04 April 2013

Review: And Then I Found You by Patti Callahan Henry

The seed for Patti Callahan Henry's new novel, And Then I Found You, is based on the real-life story of the author's younger sister, who made the difficult decision to give birth to a child and then let her be adopted by another family. Thus And Then I Found You, although fiction, is close to Henry's heart.

The book focuses on Katie and Jack, who were childhood friends and then teenage sweethearts. After college, they were separated by circumstances, but a weekend get-together left Katie pregnant just months before Jack married another woman. Katie decided to keep the baby and let a (anonymous) childless couple adopt the girl that Katie had named Luna.

For thirteen years, Katie and Jack led separate lives, never seeing each other but exchanging a letter once a year on Luna's birthday. Then, as Katie struggled to commit fully to her boyfriend, she decided to see Jack and make a final clean break from any lingering feelings. But things didn't go as planned, and Katie's past and present collided, changing her life forever.

There is no question that Henry captures the conflicted emotions and lasting worries and doubts that many people have after deciding to let another family raise their child. Regardless, And Then I Found You wasn't a good match for me. Even keeping in mind that the novel is based on truth and even though I was sympathetic to Katie and the choices she made regarding her daughter, I found it difficult to fully invest in the book.

The problem is entirely with me, and I'm sure that pretty much every one else who reads And Then I Found You will be drawn to Katie, hoping she finds happiness and healing. I've been trying to pinpoint what bothered me about the book, and I think it is mostly with Katie's constant mixed emotions and inability to pick a path and accept that choice. She wants it all, even when it's clear that's impossible. She had a way of blaming others for the consequences of her own actions, and that made it hard for me to like her.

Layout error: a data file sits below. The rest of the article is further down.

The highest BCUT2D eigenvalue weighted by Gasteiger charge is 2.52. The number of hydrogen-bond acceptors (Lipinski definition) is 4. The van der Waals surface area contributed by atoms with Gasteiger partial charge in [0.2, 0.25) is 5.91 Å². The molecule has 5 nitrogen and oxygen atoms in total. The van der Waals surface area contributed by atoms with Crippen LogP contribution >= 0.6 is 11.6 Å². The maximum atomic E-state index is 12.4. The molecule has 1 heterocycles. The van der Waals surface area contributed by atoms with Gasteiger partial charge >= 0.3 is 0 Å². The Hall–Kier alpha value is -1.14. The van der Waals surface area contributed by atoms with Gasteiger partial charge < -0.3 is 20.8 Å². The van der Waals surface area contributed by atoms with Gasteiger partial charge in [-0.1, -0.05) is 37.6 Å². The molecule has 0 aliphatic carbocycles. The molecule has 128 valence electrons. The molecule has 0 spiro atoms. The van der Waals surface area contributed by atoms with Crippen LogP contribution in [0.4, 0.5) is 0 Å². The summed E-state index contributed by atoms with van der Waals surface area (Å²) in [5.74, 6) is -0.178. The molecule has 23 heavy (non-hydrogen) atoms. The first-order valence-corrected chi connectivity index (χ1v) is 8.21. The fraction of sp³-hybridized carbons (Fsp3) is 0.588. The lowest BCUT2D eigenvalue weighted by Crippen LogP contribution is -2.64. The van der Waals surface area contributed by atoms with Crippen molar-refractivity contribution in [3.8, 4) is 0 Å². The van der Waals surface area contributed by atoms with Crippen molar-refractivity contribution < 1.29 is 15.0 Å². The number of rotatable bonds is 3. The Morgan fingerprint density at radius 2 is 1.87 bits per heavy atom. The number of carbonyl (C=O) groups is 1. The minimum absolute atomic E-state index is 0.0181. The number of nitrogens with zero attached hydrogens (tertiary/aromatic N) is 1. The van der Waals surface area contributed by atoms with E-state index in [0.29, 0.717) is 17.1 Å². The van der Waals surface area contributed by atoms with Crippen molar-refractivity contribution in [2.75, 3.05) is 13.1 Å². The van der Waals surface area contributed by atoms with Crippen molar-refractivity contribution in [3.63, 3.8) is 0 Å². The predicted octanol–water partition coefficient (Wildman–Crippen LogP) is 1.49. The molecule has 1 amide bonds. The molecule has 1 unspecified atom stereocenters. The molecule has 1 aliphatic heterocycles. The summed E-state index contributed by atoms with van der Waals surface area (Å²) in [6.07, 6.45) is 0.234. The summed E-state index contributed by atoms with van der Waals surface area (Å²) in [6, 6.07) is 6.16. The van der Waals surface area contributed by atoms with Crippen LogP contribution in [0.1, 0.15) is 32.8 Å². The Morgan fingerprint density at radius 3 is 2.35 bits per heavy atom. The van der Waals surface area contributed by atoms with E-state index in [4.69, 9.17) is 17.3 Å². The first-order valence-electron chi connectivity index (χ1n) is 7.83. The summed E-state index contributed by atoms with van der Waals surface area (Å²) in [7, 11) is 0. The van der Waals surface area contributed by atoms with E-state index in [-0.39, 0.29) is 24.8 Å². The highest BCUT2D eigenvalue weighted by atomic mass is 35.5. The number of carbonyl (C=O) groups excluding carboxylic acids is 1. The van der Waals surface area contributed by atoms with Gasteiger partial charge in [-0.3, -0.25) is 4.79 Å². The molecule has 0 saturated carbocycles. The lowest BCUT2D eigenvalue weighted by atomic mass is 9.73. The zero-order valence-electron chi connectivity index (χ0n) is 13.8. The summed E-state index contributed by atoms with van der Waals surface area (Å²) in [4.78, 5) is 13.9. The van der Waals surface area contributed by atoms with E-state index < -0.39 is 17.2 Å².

I read Patti Callahan Henry's novel as part of the She Reads book club. If you head on over the She Reads site, you'll find links to other reviews (almost all positive) and a chance to win a copy of the book so you can make up your own mind.

Buy And Then I Found You at an Indie or at bookstore near you. This link leads to an affiliate program.
St. Martin's Press, 2013
ISBN-13: 9780312610760
Rating: C

Source: Review (see review policy)
Copyright © cbl for Beth Fish Reads, all rights reserved (see review policy).


rhapsodyinbooks 4/4/13, 6:25 AM  

From what I've read about the plot, the most amazing part is that this is a real story!

Sandy Nawrot 4/4/13, 6:58 AM  

Very well said, I totally agree. I found the book compulsively readable, but had a hard time with Kate sometimes. She wants the new boyfriend, the old boyfriend, the kid, completely disregarding others' feelings. She needed a good shake I thought. Still I read the book in super-speed.

Julie P. 4/4/13, 9:06 AM  

I am so glad you voiced this about Katie because I felt similarly. While I felt bad for her in some ways, I think she brought a lot of it on herself. Doesn't that sound awful?

Anonymous,  4/4/13, 9:18 AM  

I'm very intrigued by this review. It actually makes me want to read the book even more. Thanks for this pov.

bermudaonion 4/4/13, 10:46 AM